MMA training is often characterized by intense full-body workouts that have demands similar to a fight. This is true to an extent, but you can’t simply go and punch a bag and expect to get better in the octagon. (Try Rampage’s conditioning workout.)
When training for MMA, you need to think about the movements that you perform. The five pillars of MMA skills—and life in general—include:
- Raising and lowering (e.g., Squats, Lunges, etc.)
- Locomotion (moving from point A to B)
Now that you have these identified, you must use the principle of Specific Adaptations to Imposed Demands (SAID) to determine which exercises to perform. Translation: you must perform movements that are similar to the skill targeted for improvement, using similar movement patterns, range of motion and muscles. (Watch Herschel Walker’s MMA workout.)
This does not mean that the five MMA exercises you’re about to learn are designed to improve your skill technique. What it means is that these exercises will help you produce more force in specific movement patterns, thus improving target movements without the bumps or bruises that can come from sparring.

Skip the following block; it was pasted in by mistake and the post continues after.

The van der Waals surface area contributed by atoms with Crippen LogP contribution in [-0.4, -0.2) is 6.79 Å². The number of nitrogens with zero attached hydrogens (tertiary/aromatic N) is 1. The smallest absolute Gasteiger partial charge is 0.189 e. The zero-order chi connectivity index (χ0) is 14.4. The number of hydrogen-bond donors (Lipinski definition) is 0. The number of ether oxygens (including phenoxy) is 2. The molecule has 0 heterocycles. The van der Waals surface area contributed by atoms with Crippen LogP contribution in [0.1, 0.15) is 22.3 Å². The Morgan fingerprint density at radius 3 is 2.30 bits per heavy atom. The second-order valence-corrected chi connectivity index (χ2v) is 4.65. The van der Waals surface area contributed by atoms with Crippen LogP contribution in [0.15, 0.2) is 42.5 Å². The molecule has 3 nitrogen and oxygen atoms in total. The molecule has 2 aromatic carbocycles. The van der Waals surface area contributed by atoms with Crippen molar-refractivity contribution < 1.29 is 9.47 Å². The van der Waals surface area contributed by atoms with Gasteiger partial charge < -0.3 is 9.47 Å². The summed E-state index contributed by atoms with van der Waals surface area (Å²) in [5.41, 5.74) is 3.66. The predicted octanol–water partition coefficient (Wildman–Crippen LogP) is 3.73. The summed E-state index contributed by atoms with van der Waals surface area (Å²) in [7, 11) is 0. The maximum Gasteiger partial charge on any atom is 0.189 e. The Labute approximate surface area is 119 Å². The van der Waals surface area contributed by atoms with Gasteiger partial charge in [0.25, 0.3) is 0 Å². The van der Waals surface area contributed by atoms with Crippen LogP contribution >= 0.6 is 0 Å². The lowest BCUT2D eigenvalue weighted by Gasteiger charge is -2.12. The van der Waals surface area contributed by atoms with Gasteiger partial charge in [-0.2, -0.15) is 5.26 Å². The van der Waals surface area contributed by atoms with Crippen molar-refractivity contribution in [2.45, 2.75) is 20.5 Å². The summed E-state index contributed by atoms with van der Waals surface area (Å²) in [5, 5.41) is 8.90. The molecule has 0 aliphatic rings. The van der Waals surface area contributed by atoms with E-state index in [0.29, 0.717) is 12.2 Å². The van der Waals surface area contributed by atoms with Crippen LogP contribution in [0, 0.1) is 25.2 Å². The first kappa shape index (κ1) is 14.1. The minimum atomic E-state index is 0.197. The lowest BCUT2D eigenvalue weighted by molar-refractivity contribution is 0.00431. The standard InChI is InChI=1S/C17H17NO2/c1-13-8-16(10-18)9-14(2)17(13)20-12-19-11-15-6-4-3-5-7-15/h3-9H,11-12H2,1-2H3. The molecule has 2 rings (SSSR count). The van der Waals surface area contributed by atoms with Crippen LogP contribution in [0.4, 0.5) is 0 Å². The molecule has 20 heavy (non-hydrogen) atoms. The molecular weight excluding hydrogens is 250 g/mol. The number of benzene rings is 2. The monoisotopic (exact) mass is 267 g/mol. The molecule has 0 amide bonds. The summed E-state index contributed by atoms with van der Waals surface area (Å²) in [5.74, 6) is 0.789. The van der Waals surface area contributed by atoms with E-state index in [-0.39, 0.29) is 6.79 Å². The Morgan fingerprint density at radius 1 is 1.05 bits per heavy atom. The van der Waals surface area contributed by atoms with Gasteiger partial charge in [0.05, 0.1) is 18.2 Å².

Below I provide our top exercises to improve strength and power in each of the five pillar movements in a manner that will directly improve your MMA skills.
Pulling: Kettlebell Clinch Pull-Up
As seen in 3 Kettlebell Exercises You’ve Probably Never Seen
Sets/Reps: 3-4xMax with a two-second pause at the top of each rep (rest one to two minutes between sets)
[youtube video=”6zG1b-lTO7c” /]
Pushing: The MMA Big 10 Circuit
[youtube video=”lCwlomiFIo8″ /]
Rotation: Angled Barbell Underhooks
[youtube video=”9X-PiYOFJ2k” /]
Sets/Reps: 3-4×10-12 each side
Raising and Lower: Fighter’s Lunge
[youtube video=”yvkcleMFj1g” /]
Sets/Reps: 3-4×8-10 each side
Locomotion: Partner Tag
This is a great drill for improving the speed and reaction needed in MMA. The goal is to tag your opponent on his shoulders or legs while avoiding his efforts to do the same to you.
[youtube video=”QIyiabjNetw” /]
Rounds/Duration: 3-5×45-60 seconds (rest 30 to 60 seconds between sets)